Doctoral Dissertations

Keywords and Phrases

Human data neural networks; Human like interaction; Human robots; Physical Human Robot Interaction


"Effective and intuitive physical human robot interaction (pHRI) requires an understanding of how humans communicate movement intentions with one another. It has been suggested that humans can guide another human by hand through complex tasks using force information only. However, no clear and applicable paradigm has been set forth to understand these relationships. While the human partner can readily understand and adhere to this expectation, it would be difficult for anyone to explain their intuitive motions with strict rules, algorithms, or steps. Uncovering such a procedural framework for the control of robotic systems to execute expected performance simply from force and torque inputs would be the necessary first step in realizing human-like pHRI. As such, this research is motivated to develop a procedural framework that uses human forces and torques, and this information alone, to guide a robot, with the goal that the robot's performance would be comparable with that of a human. To accomplish this goal, a process is presented for finding the signatures in human-human interaction force data that infers the appropriate robot velocities using neural network training. The results uncovers a number of signatures of physical interaction between humans. The importance of all available force inputs, in this case six degrees of freedom, is made clear through qualitative and quantitative data analysis. The relationship between the interaction forces and the robot velocities are shown to be specific to a particular participant and cannot be generalized to others. The effect of time delays present in human biomechanics is shown to manifest in the force-velocity mapping, such that increased mapping performance is observed for 50-100 ms delays. All of the results are demonstrated in a software robot simulation confirming the research s impact. Our work presents how human-generated interaction forces can be interpreted by a mobile robot for effective pHRI in the future"--Abstract, page iii.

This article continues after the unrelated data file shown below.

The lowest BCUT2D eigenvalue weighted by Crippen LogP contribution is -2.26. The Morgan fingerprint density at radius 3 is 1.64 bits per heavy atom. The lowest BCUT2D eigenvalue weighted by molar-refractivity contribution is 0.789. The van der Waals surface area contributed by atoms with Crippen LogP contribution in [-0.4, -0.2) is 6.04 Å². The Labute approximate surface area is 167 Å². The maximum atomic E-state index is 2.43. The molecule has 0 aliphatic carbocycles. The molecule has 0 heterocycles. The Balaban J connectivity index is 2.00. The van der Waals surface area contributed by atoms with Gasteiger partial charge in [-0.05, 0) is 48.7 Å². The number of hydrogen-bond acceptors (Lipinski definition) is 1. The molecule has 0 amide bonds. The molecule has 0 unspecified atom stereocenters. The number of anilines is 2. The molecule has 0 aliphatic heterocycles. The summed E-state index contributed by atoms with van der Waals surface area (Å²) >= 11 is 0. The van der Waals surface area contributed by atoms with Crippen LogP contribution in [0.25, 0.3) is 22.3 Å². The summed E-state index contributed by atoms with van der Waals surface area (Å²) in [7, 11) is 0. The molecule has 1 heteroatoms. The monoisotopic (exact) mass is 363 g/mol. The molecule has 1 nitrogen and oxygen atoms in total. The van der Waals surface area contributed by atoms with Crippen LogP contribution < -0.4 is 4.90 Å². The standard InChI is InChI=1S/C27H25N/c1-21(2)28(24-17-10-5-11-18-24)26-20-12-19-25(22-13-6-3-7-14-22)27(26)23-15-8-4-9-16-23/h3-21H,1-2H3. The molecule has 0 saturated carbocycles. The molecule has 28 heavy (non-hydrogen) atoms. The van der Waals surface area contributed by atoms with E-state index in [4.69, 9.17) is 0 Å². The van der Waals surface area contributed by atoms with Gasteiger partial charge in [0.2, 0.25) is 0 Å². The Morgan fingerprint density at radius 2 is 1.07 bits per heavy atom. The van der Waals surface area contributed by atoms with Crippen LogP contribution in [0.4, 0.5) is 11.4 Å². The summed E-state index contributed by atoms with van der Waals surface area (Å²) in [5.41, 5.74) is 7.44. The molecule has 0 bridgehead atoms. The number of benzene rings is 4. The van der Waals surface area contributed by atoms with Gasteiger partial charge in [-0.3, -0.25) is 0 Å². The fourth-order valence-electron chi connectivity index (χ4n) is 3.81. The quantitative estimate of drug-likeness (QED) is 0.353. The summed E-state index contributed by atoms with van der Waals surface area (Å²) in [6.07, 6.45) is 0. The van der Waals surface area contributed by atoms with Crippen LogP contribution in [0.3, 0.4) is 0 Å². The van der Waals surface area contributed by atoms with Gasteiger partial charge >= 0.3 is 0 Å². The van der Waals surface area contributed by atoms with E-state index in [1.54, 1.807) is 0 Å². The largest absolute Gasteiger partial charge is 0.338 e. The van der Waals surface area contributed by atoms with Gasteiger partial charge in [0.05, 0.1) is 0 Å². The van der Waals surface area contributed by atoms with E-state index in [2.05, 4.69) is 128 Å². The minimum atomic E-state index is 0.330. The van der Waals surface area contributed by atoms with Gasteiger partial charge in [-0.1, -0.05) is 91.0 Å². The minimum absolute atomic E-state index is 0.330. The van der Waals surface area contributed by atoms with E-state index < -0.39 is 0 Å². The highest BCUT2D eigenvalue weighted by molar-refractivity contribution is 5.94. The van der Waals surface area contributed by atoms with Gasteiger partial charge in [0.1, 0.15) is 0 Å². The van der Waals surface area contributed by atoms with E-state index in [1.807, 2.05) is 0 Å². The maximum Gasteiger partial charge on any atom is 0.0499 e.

Song, Yun Seong

Committee Member(s)

Kaur, Amardeep
Burns, Devin Michael
Bristow, Douglas A.
Landers, Robert G.


Mechanical and Aerospace Engineering

Degree Name

Ph. D. in Mechanical Engineering


Missouri University of Science and Technology

Publication Date

Spring 2020


x, 335 pages

Note about bibliography

Includes bibliographic references (pages 328-334).


© 2020 George Leno Holmes Jr, All rights reserved.

Document Type

Dissertation - Open Access

File Type




Thesis Number

T 11678

Electronic OCLC #